Her most notable and courageous book was written for adults: True Nature: An Illustrated Journal of Four Seasons in Solitude. Anyone who has ever spent time alone in a cabin, in an unfamiliar place, meditating without distraction, knows why the book took courage to produce and why it resonate with readers. Those solitary days allowed her to observe and record the pleasures of the natural world, though not exclusively as an observer. She was a participant on that journey, having to face down primal fears of traveling into darknesses real and imagined.

In the same adventurous way that she traveled to unknown and unsuspected places in that book, she talks today about “working the edge” in her approach to calligraphy, of seeking a balance between what the Westernized calligraphy pen and her Asian “big-brush” work allow.

In working, literally, in broad strokes, Bash said that she draws on the Buddhist principles of heaven, Earth and human in the making of a brushstroke: the experience of space, the ground and the human experience.

“Calligraphy is essentially about moving through space and leaving a trace behind,” she has written. The brush, which for her can be the size of a mop, is the most sensitive of calligraphic tools, able to respond to the subtlest gesture.

Bash will be demonstrating, performing and teaching what her life’s journey has taught at the Unison Arts Center in November: a calligraphic performance to the music of Steve Gorn, Harvey Sorgen and David Lopato, a gallery opening titled “The Moving Line: Calligraphic Expression” and a three-hour workshop titled “Brush Spirit.” Teaching and performance opportunities such as these, she said, allow her, an artist who by necessity works in isolation, to participate on a larger, more encompassing canvas that includes others. She is constantly creating calligraphic communities, if you will.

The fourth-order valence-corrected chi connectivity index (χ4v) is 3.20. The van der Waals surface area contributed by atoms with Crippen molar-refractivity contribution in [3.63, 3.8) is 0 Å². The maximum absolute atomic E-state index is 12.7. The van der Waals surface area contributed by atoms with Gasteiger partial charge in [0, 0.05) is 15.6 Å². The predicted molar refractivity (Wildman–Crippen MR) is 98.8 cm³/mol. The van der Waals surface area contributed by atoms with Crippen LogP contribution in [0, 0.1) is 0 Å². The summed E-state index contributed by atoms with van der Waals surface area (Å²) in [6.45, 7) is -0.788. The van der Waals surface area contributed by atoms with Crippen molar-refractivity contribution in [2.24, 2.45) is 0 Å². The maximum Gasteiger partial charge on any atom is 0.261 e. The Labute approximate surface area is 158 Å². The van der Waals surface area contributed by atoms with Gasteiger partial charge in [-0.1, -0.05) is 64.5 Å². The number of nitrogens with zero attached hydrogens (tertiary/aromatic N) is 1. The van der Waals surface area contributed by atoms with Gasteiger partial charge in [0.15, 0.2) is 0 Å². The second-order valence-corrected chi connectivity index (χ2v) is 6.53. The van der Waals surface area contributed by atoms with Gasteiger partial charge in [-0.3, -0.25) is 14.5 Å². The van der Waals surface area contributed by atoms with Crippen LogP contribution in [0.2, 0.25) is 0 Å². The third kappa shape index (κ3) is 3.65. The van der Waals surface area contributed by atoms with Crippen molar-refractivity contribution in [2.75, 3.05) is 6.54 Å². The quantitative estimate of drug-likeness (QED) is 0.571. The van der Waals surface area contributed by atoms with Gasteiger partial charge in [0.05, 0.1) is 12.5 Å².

Bash said that, for all her experience as an artist, she has never lost what she calls a sense of “positive panic” while standing at the edge of a new effort. But once begun, fears evaporate “in the doing of it.” It’s an experience that Bash is eager to share with whoever recognizes the need to do, and could use some company on their journey.

Bash will give a calligraphic performance to the music of Steve Gorn, Harvey Sorgen and David Lopato on Saturday, November 7 at 8 p.m. A gallery opening featuring her artwork – “The Moving Line: Calligraphic Expression” – follows on Sunday, November 8 from 4-6 p.m. and will be on display until December 6. Finally, Bash will conduct a three-hour workshop titled “Brush Spirit” on November 21 from 1-4 p.m.

Advance tickets for this Saturday’s concert cost $18 for members, $22 for non-members. At the door, tickets cost $20 for members, $24 for non-members. Student tickets go for half-price with a valid ID. The November 21 “Brush Spirit” workshop costs $23 for members and $25 for non-members. The gallery opening on November 8 is free and open to the public. Visit or call (845) 255-1559 for more information/tickets.


To learn more about Barbara Bash’s work, visit